Each brush pen will produce a different look. Which tool you use comes down to the style you’re trying to achieve – and your personal preference! These Ecoline markers have a more fluid liquid in them than the Tombow or the Pentel, so they come out like watercolours. There’s an opportunity to blend colours and create a more ‘painted’ effect. With this style, we’re also looking at making the letters softer and more rounded, rather than the angular lines of the Tombow style, above.

Like with the Tombow and Pentel brushes, you place greater weight on any downstrokes, and almost lift your hand so only the tip of the pen is touching on any upstrokes. This can feel pretty foreign at first, but muscle memory kicks in the more that you do it. And, because we naturally put more weight on the start of the stroke, more ink is going to come out of the pen, and therefore we get a darker colour that gradually lightens as we bring the pen down the page. Have a play with this to see what effects you can create.

You might even like to introduce a secondary colour to see how the two might interact. Try two colours on one letter, or do one half of the word in a light purple and the second half in a darker purple, creating a gradient not just within each letter but across the whole word as well. 

To create more depth with this piece, I’ve used a metallic gold pen to create a shadow. Imagining a light source shining from the top right of the page, this would mean that a shadow would be cast to the left and down toward the bottom of the word. With that in mind, I drew in a single line to create this shadow, to the left and bottom of each letter.

Fun Block Lettering With Sharpies and Fineliners

You can even use Sharpie markers and fineliners for hand lettering and calligraphy projects.

You don’t always have to use colour to create fun lettering. In fact, having just black and white can result in interesting patterns, contrasts and shadows. This time we’re going to create some bouncy block letters, keeping everything uppercase and the letter outlines nice and straight. Because we want this word to look like it’s bouncing on the page, we don’t want the letters to all sit on the same baseline or tilt in the same direction. We will angle each letter slightly differently.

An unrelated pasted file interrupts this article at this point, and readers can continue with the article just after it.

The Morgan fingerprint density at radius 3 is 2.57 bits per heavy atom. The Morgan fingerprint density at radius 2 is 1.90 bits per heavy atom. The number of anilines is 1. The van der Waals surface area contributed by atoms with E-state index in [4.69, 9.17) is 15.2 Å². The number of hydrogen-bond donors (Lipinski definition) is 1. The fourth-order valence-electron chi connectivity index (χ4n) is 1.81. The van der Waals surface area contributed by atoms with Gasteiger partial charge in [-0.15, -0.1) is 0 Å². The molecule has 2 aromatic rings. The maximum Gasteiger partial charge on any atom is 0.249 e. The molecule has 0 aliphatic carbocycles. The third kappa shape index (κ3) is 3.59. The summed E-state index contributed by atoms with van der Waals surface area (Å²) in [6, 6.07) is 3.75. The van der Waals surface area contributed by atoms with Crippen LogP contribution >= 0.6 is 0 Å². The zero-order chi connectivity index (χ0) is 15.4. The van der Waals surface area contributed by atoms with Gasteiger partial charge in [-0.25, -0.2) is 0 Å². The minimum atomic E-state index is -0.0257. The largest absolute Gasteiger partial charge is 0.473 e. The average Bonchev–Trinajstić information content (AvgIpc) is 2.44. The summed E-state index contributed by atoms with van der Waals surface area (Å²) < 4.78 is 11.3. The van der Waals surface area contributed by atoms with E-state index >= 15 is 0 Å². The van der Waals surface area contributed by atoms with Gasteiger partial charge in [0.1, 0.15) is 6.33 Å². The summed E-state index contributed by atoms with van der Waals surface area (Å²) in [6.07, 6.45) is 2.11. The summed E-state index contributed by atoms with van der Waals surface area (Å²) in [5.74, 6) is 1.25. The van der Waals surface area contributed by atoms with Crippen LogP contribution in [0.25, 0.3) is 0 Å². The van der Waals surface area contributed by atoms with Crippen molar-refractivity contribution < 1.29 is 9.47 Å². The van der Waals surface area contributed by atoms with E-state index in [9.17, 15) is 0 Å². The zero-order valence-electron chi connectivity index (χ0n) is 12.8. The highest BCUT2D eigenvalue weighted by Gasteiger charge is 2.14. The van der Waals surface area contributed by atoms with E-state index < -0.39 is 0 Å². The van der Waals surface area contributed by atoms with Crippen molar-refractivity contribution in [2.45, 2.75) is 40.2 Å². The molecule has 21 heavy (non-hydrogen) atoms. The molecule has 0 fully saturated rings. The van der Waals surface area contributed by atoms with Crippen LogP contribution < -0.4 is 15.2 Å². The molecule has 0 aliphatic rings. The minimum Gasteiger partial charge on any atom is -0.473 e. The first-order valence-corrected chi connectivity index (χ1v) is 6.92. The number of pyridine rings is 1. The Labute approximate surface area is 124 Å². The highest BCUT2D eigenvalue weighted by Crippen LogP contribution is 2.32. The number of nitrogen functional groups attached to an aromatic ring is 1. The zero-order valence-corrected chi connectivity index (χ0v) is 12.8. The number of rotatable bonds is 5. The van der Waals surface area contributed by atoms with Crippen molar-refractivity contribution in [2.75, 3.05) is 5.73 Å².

For this technique, I definitely start with pencil, carefully mapping out each letter. You want to try to ensure there is equal space between each one, so that it looks consistent. After you have written your main word, create a box shadow behind each letter. An easy way to tackle this is to simply redraw the letters slightly down and to the left or right. Then, join the corners, so the top left of the bottom H will join the top left of the top H, and so on. 

After the pencil sketch is done, I use a very fine permanent marker, because I want the lettering to be really bold. I trace over all my lines so I have the skeleton of the lettering done. Now, to create more depth, I add some shadows and texture to the bottom of each letter. Think about the sun shining down and creating a shadow: the bottom of each letter is going to be the darkest because it’s not getting any sun.

I also wanted to add some extra details by drawing a thinner line (using a fineliner) inside the middle of each letter. This is called an ‘inline’. Then I added some embellishments to create more interest before, finally, I drew a dark shadow beneath each of the letters, to make them appear as if they’re floating off the ground. 

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Monoline Lettering with a Metallic Sharpie

Cool hand lettering ideas include using a metallic pen on black paper.